Sign up for newsletter
 

Hiatt sees "The Eclipse Sessions" coming this fall

Monday, August 6, 2018 – John Hiatt will return with "The Eclipse Sessions" on Oct. 12 on New West Records.

The 11-track set is Hiatt's first new album in four years. It was produced by Kevin McKendree (Delbert McClinton) and features Hiatt's longtime drummer Kenneth Blevins and bassist Patrick O'Hearn, as well as Yates McKendree, Kevin's teenage son, who also engineered.

Hiatt has also announced his initial tour dates starting Oct. 20 in New Orleans at the House of Blues.

Hiatt connects the disc with 1987's mainstream breakthrough "Bring the Family," which sprung from an impulsive four-day session with an all-star combo led by Ry Cooder, and 2000's "Crossing Muddy Waters," an unplanned and largely unplugged effort that garnered a Grammy Award nomination and also set Hiatt on the rootsier path he's still pursuing today.

"The three albums are very connected in my mind," Hiatt said. "They all have a vibe to them that was unexpected. I didn't know where I was going when I started out on any of them. And each one wound up being a pleasant surprise."

Since wrapping up a year of touring in support of 2014's "Terms of My Surrender, Hiatt's 22nd studio effort, he found himself unsure of what would come next.

"I've been lost before," Hiatt said. "Although usually I have some sort of notion or clue where to go. But this time? I had no sense whatsoever."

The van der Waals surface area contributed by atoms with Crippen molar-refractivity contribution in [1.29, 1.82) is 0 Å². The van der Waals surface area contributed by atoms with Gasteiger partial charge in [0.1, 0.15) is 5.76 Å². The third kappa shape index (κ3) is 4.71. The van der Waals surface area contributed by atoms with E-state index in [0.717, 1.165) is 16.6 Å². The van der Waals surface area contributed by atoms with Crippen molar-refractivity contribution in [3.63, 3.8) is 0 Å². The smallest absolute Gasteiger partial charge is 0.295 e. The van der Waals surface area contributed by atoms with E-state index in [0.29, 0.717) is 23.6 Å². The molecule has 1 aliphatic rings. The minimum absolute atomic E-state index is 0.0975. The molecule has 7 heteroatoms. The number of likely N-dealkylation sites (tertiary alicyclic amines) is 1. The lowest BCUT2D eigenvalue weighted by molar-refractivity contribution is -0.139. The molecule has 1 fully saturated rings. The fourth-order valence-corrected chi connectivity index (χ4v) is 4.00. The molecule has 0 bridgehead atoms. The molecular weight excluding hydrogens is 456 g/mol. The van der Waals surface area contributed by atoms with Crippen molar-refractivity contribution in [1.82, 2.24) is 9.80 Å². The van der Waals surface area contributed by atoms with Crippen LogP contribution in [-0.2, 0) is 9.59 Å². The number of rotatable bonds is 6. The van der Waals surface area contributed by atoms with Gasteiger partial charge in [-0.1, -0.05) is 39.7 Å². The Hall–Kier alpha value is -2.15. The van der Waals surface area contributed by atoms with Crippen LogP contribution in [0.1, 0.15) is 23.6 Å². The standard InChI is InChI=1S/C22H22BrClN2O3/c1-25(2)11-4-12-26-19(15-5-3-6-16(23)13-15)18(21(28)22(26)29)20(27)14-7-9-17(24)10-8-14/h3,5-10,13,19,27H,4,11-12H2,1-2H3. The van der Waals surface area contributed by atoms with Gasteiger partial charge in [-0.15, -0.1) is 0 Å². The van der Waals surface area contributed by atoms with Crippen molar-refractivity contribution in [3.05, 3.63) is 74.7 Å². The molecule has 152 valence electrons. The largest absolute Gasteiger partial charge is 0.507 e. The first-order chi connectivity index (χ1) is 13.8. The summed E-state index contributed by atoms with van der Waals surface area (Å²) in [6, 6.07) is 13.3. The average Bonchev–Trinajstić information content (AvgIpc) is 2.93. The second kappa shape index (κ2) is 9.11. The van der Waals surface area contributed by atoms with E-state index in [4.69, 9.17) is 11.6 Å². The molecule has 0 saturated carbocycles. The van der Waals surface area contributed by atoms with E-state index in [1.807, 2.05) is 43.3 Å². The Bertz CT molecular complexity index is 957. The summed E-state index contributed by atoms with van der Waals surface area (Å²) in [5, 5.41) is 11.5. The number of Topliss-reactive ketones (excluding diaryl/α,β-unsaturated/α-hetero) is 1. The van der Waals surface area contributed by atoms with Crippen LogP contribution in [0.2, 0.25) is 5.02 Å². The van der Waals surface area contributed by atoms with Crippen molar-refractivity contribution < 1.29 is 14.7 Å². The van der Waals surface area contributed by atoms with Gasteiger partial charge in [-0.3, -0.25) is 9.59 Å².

"I wanted to spend more time with my family (which includes his singer-songwriter daughter Lilly). I was aging, with all that entails or doesn't entail. Stuff was just happening."

Hiatt wrote a new song, "Robber's Highway," that closes the disc. The song contains the lyrics "I had words, chords and strings / now I don't have any of these things."

Hiatt said, "I was just thinking in terms of somebody who's out there hammerin' away with his music, wondering what it's all coming to. And maybe the songs just aren't there anymore."

Hiatt and band were hard at work on Aug. 21, 2017 when a solar eclipse traveled the length of the continental U.S. "I think we recorded three songs that day and then we took a break to go outside and watch everything happen," Hiatt said.

Nashville, where Hiatt lives, was into near total darkness. "It seemed everything stopped for a minute or two," he said. "It was like a magical little bit of time, a harmonic convergence or something. Like everybody was on the same page."

The track listing is:
1. Cry To Me
2. All The Way To The River
3. Aces Up Your Sleeve
4. Poor Imitation Of God
5. Nothing In My Heart
6. Over The Hill
7. Outrunning My Soul
8. Hide Your Tears
9. The Odds Of Loving You
10. One Stiff Breeze
11. Robber's Highway

Tour dates are:
Aug. 18 - Raleigh, NC - Duke Energy Center **
Aug. 20-21 - Alexandria, VA - Birchmere Music Hal **
Aug. 22 - Frederick, MD - Weinberg Center for the Arts **
Aug. 24 - Albany, NY - The Egg Center for the Performing Arts **
Aug. 25 - Portland, Maine - State Theatre **
Aug. 26 - Westhampton Beach, NY - Westhampton Beach Performing Arts Center **
Aug. 28 - Milwaukee, WI - Pabst Theater **
Aug. 30 - Highland Park, IL - Ravinia Festival **
Aug. 31st - Washburn, WI - Big Top Chautauqua ** September 1st - Minneapolis, MN - Pantages Theatre ** October 20 - New Orleans, LA - House of Blues October 21-22 - Atlanta, GA - City Winery October 26 - Annapolis, MD - Rams Head On Stage October 27 - Wilmington, DE - The Queen